Washington, D. C. —
Two technologies developed under the U.S. Department of Energy's Solid State Energy Conversion Alliance (SECA) fuel cell program recently passed successful proof-of-concept tests by the U.S. Navy's Naval Undersea Warfare Center Division located in Newport, Rhode Island. The tests mark a breakthrough for solid oxide fuel cell (SOFC)-based power systems and reflect the potential of SOFC technology for other spinoff market applications as well.
The proof-of-concept tests incorporated two technologies developed under the SECA program: SOFC stacks manufactured by Delphi Corporation of Flint, Mich., and a specialized blower developed for SECA SOFC systems by R&D Dynamics, Bloomfield, Conn., under DOE's Small Business Innovation Research program. The blower was used successfully in the test to recycle high-temperature fuel exhaust flows back to the fuel reformer. The proof-of-concept system met the U.S. Navy's targets for system size, power output, and efficiency.
SECA fuel cells make efficient use of plentiful domestic fuel sources and are a clean source of energy. They operate by separating and transferring oxygen across a solid electrolyte membrane, where it reacts with a fuel—such as synthesis gas derived from coal, biofuels, or natural gas—to produce steam and carbon dioxide (CO2). Condensing the steam results in a pure stream of CO2 gas that can be readily captured for storage or other use in a central location. This feature, coupled with the fact that fuel cell efficiency does not depend on high temperatures, results in near-zero emissions at equivalent or reduced cost-of-electricity compared to today's power generation. Furthermore, SECA systems have low water requirements and high efficiencies relative to conventional technologies.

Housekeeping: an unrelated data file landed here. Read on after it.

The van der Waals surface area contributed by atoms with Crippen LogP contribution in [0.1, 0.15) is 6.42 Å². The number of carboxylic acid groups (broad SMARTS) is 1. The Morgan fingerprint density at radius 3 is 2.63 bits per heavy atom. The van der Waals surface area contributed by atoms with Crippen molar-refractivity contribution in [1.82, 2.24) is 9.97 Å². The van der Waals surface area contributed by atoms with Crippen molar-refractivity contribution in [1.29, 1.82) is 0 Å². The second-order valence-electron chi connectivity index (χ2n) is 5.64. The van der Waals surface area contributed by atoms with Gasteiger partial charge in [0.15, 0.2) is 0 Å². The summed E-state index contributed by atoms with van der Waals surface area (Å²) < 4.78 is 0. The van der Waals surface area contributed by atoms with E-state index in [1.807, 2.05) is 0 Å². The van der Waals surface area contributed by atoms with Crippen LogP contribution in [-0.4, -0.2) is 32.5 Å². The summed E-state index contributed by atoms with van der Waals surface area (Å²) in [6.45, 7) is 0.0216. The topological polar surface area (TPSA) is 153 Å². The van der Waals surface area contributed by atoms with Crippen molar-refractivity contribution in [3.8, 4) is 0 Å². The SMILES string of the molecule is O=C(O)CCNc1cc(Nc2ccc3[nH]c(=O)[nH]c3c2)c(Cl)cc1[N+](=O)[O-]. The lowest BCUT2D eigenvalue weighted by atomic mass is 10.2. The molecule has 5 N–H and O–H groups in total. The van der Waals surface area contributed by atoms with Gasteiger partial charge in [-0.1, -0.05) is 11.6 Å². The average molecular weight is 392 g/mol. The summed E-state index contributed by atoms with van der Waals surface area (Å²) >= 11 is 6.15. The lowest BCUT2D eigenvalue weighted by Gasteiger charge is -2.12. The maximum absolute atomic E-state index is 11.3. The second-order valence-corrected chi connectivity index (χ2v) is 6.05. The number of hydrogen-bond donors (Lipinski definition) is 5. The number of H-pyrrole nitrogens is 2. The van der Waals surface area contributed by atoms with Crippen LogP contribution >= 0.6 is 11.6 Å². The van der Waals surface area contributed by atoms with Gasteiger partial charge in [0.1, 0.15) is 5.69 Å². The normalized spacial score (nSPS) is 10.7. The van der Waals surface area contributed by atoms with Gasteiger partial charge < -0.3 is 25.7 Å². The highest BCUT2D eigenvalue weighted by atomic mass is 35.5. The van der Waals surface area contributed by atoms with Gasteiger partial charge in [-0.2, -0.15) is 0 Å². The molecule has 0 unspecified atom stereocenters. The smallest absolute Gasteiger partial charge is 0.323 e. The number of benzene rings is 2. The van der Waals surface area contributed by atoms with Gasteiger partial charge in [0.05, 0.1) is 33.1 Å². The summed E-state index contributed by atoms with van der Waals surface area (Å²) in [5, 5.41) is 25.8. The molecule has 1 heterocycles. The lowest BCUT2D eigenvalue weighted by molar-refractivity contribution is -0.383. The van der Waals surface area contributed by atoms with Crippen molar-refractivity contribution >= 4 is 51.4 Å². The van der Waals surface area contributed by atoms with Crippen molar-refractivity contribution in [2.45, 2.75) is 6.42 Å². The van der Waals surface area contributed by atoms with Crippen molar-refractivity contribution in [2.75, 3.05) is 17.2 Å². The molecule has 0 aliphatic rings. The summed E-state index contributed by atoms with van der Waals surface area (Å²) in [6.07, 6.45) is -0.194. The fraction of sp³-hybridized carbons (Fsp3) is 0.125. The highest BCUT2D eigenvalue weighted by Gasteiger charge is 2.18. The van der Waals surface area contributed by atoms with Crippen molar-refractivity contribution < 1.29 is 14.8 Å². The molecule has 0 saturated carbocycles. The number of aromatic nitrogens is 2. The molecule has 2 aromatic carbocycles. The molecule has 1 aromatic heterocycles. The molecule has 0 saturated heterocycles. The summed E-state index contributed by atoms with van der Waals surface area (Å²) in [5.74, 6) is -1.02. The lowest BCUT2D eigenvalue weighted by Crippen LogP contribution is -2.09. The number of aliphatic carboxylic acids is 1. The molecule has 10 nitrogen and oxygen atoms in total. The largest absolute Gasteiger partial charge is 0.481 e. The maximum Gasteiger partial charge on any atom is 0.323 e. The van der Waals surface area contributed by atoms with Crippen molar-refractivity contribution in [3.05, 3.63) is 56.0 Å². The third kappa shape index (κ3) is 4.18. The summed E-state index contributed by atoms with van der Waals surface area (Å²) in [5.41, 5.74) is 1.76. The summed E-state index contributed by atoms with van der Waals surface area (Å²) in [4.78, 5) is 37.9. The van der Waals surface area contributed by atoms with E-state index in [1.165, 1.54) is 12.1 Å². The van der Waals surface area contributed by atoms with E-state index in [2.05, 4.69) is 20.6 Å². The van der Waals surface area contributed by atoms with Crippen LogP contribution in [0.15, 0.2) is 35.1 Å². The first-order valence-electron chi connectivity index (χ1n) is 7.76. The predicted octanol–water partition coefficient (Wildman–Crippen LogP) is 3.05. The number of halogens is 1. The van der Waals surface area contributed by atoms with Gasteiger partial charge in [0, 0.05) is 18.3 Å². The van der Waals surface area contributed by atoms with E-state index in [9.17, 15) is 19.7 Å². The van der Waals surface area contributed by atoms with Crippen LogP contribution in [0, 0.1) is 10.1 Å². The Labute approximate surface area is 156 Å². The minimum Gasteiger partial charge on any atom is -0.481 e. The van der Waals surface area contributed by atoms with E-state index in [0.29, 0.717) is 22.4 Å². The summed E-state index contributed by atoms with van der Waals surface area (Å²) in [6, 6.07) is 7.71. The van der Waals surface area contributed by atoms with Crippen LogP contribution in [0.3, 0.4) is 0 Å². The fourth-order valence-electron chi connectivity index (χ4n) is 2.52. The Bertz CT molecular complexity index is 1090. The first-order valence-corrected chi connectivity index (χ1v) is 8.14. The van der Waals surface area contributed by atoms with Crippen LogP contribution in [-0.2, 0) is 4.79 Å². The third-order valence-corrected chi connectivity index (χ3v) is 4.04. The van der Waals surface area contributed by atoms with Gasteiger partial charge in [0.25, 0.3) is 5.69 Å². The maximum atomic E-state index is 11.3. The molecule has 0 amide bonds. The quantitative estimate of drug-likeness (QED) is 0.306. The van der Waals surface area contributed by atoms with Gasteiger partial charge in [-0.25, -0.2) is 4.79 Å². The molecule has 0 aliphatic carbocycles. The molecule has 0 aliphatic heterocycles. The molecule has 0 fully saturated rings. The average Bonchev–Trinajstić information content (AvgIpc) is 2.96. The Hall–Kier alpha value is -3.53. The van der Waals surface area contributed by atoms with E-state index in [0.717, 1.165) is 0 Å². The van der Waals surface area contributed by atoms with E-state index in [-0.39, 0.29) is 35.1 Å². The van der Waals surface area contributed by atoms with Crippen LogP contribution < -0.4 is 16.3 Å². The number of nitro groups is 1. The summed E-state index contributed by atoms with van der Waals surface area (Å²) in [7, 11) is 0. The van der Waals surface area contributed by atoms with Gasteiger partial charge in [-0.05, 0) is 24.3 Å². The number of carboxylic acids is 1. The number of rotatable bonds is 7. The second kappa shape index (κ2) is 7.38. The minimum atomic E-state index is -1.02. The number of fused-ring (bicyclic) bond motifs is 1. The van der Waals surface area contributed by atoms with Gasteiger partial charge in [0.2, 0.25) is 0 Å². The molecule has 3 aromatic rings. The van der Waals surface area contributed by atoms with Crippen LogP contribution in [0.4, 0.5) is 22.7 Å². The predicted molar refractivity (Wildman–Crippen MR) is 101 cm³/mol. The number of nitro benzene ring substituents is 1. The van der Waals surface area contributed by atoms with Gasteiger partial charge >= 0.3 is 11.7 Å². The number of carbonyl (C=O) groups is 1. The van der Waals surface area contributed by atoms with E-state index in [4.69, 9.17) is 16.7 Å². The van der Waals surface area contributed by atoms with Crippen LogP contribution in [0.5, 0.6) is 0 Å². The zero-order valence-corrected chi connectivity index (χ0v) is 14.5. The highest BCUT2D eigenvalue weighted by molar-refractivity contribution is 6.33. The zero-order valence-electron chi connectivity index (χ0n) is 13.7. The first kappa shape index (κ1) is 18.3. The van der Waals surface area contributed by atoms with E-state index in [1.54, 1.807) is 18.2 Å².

SECA fuel cells are well-suited to unmanned undersea vehicles because they can operate on logistic fuels (such as jet fuels), tolerate fuel impurities, generate high-quality heat for fuel reforming, and are highly efficient in converting fuel energy into electricity. Use in unmanned undersea vehicles represents a spinoff application of SECA's fuel cell technology. Spinoffs into a variety of other applications and markets are encouraged because they enable increased manufacturing production volume and lower costs.
SECA was established by DOE's Office of Fossil Energy in 2000 to research and develop low-cost, modular, fuel-flexible solid oxide fuel cell systems by 2010. In early 2005, the SECA program was accelerated to deliver megawatt-class fuel cell systems in response to emerging national needs for low-cost carbon capture technologies, more efficient and cost effective use of fuels abundantly available in the United States, and reduced water use by power plants.
The Office of Fossil Energy's National Energy Technology Laboratory manages the SECA program and its projects.